It'll Make You Feel So Much Better
By Lisa Botwright
I do enjoy a well-written book that has the power to induce tears. And I also love to have a good cry at the end of a sad film. Or an emotionally-charged TV drama… or even one of those minute-long YouTube clips about orphan ducklings being adopted by broody cats. I think you get the message.
I may be a self-confessed cry-baby, but for me, there’s nothing like being so immersed in the compelling pull of a story that I find myself transported to another world. I love the quote that says “I read so I can live more than one life in more than one place” because I see stories as magical escapism; I become so involved that I absorb the emotions and high drama of the protagonists. Hence all the tears.
There is a link – for women especially – between memories and emotion, meaning that memories become more powerful and more easily accessed if they are created while the brain is in an emotional state. Perhaps this is why I have such vivid memories of curling up and sobbing over a good book? I can happily look back over a tearful trajectory of literary indulgence: the death of Matthew in 'Anne of Green Gables', the sudden illness of Beth in 'Little Women', a borrowed copy of my mum’s 'Love Story' (remember the film with Ali McGraw? It was the 1970s version of the amazing current teen favourite 'The Fault in Our Stars'.) As an adult, I have been floored by the bleakness of 'The Road', marvelled at the monstrousness of 'Never Let Me Go' and gasped and gulped in THAT chapter of One Day. In fact I’m going to have to stop writing now… I can feel the tears pricking and I have a lump in my throat at just the thought of Em and Dex.
And, as I said, it’s not just books, but films too. When I was about 8, my mother had to take me out of the cinema because I became too upset to carry on watching 'ET'. (She’d already banned me from 'Bambi' and 'Watership Down' – I’ve still never seen either of them.)
I’m not alone. Crying in the cinema is so common that Jeffrey M Zacks, a Professor of Psychology, has written about the science behind this in a book called 'Flicker: Your Brain on Movies'. He describes ‘the Mirror Rule’ – a biological imperative to mirror others’ emotions around us: friendliness, with friendliness, aggression with aggression; ultimately, all of the four central human emotions of happiness, sadness, fear and anger.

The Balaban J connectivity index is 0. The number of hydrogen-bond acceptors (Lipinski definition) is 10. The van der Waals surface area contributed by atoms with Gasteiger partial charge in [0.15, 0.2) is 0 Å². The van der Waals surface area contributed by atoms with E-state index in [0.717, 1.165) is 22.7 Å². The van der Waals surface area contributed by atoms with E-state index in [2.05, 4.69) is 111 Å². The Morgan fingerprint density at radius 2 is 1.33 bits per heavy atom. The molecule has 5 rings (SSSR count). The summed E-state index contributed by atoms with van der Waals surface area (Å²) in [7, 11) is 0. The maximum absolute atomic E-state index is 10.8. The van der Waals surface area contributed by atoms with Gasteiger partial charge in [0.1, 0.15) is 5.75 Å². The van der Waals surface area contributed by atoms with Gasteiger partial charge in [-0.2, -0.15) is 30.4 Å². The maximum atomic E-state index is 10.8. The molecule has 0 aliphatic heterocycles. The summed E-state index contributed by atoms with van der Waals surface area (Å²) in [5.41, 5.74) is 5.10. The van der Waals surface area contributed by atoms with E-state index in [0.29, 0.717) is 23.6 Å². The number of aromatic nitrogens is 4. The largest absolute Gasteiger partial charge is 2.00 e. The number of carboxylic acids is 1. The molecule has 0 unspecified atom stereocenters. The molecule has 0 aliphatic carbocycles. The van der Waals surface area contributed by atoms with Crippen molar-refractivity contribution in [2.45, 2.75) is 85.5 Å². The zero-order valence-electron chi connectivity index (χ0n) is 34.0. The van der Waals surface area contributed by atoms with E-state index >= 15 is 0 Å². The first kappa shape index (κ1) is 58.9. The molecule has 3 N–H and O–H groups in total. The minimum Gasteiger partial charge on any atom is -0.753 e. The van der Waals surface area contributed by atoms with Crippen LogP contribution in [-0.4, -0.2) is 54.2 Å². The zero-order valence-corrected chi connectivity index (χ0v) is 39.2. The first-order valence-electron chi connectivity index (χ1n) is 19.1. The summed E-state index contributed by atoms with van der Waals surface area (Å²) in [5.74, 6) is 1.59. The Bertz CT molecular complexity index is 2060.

The latest summer family blockbuster is all about emotion. Disney Pixar’s 'Inside Out' is a masterly, emotionally manipulative story about a little girl called Riley, with the emotions inside her head taking centre stage as anthropomorphised cartoon characters. Disney have boldly made the character of Sadness wise and empathetic to counter the annoying cheeriness of Joy, cleverly giving a generation of children permission to acknowledge the importance of all their emotions, the sad as well as the happy…
…because having a good cry is really good for you. Studies have shown that it releases toxins from the body, relieving the negative impact of stress; it lowers blood pressure and is generally highly cathartic. But someone needs to tell my husband and daughter this. When I had children I soon discovered that the sensitive gene definitely appears to be hereditary. My daughter takes after her father and is very sporty. While I process my emotions within an imaginary world, they live for the physical. Their drama is the competitive thrill of the next match, the high of a goal achieved.
The difference in all our personalities was borne out when we took our daughter and her younger brother to the cinema a few years ago, when they were little, to watch 'Hotel for Dogs' – a kind of canine Annie, where the children care for unloved orphan dogs, while the grown-ups meddle unsympathetically. At the critical point where the dogs were in peril, I looked over at my children for support. My daughter was sitting in the middle, with a wry, slightly embarrassed smile on her lips, utterly dry-eyed, just like her father. My son, on the other hand, was a wreck, He leaned across his stoic sister and we fell into a damp embrace. I was so proud.